As the intensity increases, you begin to engage some intermediate fibers and just a few fast-twitch fibers (as well as the already active slow-twitch fibers). You have activated a few fast-twitch fibers, producing some lactate. However, because you are not producing much lactate, and your slow-twitch fibers can consume lactate as a source of fuel, lactate levels do not increase significantly. As the intensity increases further, you begin to activate additional fast-twitch fibers. These fibers produce lactate and consume primarily carbohydrates.
Eventually you will reach an exercise intensity that results in more lactate production than your slow-twitch fibers can clear. This point is called the lactate threshold and it is marked by a rise in the level of blood lactate.
Lactate accumulation can contribute to fatigue because it can reduce the capability of muscles to produce force (by inhibiting anaerobic glycolytic pathways). Therefore, we can exercise at intensities just below our lactate threshold for quite a while, but we fatigue quickly at intensities above our lactate threshold.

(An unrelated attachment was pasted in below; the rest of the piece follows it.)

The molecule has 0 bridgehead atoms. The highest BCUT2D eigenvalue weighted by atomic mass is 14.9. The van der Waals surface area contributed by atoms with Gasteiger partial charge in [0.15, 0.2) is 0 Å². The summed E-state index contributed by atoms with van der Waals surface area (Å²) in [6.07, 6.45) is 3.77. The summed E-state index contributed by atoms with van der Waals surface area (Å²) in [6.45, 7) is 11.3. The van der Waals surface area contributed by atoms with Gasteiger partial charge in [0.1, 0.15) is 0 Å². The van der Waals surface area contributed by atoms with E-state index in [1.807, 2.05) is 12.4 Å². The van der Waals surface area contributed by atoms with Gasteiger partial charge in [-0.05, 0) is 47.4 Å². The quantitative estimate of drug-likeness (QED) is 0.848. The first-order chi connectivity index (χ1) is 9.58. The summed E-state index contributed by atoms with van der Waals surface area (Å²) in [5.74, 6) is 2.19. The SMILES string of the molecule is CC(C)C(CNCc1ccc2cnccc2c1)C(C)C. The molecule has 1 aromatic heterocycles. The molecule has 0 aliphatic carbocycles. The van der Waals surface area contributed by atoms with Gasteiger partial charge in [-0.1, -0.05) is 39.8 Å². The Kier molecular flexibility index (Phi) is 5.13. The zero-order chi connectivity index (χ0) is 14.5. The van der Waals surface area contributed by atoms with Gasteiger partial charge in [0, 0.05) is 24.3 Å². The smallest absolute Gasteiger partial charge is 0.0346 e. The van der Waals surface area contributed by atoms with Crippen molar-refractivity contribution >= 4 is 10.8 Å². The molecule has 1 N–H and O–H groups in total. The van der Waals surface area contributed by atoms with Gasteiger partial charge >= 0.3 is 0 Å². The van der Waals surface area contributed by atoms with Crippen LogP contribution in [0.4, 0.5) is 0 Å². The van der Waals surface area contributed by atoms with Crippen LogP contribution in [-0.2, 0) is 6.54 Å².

A few critical things to point out:
- Aerobic vs. Anaerobic exercise. Note that the body moves in and out of different energy-producing systems as more and different types of motor units are recruited to do more work. This does not happen at some definitive line, such as under this line equals 100 percent aerobic, but cross that line and it’s 100 percent anaerobic.
- At lower intensities we are only training the muscle fibers we are recruiting. By exercising at higher intensities, we recruit a higher percentage of both our slow- and fast-twitch fibers, forcing them all to adapt.
- At higher intensity levels we get all of the “go longer” adaptations we want from the slow-twitch fibers, while also accruing the “get faster” adaptations from our fast-twitch fibers. If you want to ride fast, you have to ride fast. If all you do is ride slow, you’ll get very good at riding very slowly!